This series by American studies professor Ben Railton explores the connections between America’s past and present.
In honor of Asian and Pacific Islander American Heritage Month, PBS is airing this week a compelling and vital new five-part documentary, Asian Americans. This examination of the longstanding, multi-faceted histories of the Asian-American community (across many different nationalities and cultures) could not come at a more important moment, as xenophobic and racist associations of COVID-19 with China have led to a dramatic spike in harassment and hate crimes targeting Asian Americans.
Such prejudice and violence are driven by equally longstanding collective narratives of Asian Americans not only as carriers of disease, but also as fundamentally outside of and foreign to “American” identity. Even a prominently progressive American figure like Supreme Court Justice John Marshall Harlan wrote, as part of his famous dissent to the Plessy v. Ferguson (1896) decision, that Chinese Americans were “a race so different from our own that we do not permit those belonging to it to become citizens of the United States” (contrasting that idea with his support for African-American equality under the law). In a public lecture two years later, he went even further, arguing that “this is a race utterly foreign to us and never will assimilate with us.”
In that late 19th century era of Chinese-American exclusion, such racist and xenophobic sentiments were given voice not only in governmental and legal documents, but also in violent gatherings of white supremacist protesters and agitators. Yet in one of the most prominent sites for these angry and divisive gatherings, a sandlot in California, we can also find a far more inclusive and inspiring vision.
As anti-Chinese sentiment became a dominant social and political perspective in the 1870s, one of its leading proponents was an Irish-American businessman, labor activist, and demagogue named Denis Kearney (1847-1907). Born in County Cork, Ireland, Kearney left home at the age of 11 and sailed the globe for a decade on clipper ships, working his way up from cabin boy to first mate before finally settling in the U.S. in 1868. Over the next decade, he married a fellow Irish immigrant (Mary Ann Leary), started a family, and established a successful delivery business in San Francisco, but it was his evolving labor and anti-immigration activism that would earn him national attention.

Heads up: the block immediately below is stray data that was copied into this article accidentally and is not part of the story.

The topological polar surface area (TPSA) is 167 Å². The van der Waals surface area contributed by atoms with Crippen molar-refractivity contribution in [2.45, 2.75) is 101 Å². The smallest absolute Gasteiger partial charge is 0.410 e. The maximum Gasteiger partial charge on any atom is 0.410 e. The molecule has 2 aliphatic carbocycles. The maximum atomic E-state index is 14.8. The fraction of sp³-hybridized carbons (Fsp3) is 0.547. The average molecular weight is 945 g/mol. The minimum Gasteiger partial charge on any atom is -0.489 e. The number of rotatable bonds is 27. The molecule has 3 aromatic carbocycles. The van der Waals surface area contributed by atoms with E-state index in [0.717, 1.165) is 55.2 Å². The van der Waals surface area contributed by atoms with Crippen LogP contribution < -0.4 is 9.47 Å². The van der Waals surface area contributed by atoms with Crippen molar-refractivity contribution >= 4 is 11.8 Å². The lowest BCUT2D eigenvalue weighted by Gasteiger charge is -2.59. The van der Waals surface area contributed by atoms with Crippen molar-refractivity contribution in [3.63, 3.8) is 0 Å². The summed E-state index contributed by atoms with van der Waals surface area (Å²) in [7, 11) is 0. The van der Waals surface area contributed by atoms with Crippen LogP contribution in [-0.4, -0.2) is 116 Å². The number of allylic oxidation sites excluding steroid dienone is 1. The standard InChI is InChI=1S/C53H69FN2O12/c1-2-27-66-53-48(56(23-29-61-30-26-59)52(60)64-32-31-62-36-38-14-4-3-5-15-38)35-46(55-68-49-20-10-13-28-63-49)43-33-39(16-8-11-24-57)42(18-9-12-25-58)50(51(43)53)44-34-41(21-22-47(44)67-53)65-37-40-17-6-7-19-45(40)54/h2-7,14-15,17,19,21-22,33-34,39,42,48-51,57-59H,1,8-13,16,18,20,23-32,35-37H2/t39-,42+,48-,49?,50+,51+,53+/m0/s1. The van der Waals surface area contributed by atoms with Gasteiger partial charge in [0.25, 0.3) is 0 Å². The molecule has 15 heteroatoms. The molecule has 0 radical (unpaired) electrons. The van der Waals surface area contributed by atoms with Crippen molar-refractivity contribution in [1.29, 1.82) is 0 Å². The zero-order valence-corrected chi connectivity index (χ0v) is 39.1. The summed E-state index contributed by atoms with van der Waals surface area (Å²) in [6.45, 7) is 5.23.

Kearney’s activism began with a focus on labor, including specific opposition to a city monopoly on hauling and broader support for workers’ rights; to that end he helped found in 1877 a new political party, the Workingmen’s Party of California. But he became especially famous for his fiery rhetoric, often delivered at an outdoor San Francisco space known as “The Sandlot.” In speeches that often lasted as long as two hours, delivered to thousands of angry workingmen, Kearney attacked opposition politicians, advocated for violence if their demands were not met, and, more and more over time, identified Chinese Americans as the community’s true adversary (leading the era’s anti-Chinese narratives to be frequently called “Kearneyism” and “Sandlotism”).
Kearney’s oratory quickly gained national prominence, and a February 1878 Sandlot speech reprinted in the Indianapolis Times exemplifies his incendiary, violent, and anti-Chinese rhetoric. “Do not believe those who call us savages, rioters, incendiaries, and outlaws. We seek our ends calmly, rationally, at the ballot box,” he argues, but he adds, “We shall arm. We shall meet fraud and falsehood with defiance, and force with force, if need be…We are men, and propose to live like men in this free land, without the contamination of slave labor, or die like men, if need be, in asserting the rights of our race, our country, and our families.” And he concludes, “California must be all American or all Chinese. We are resolved that it shall be American, and are prepared to make it so.”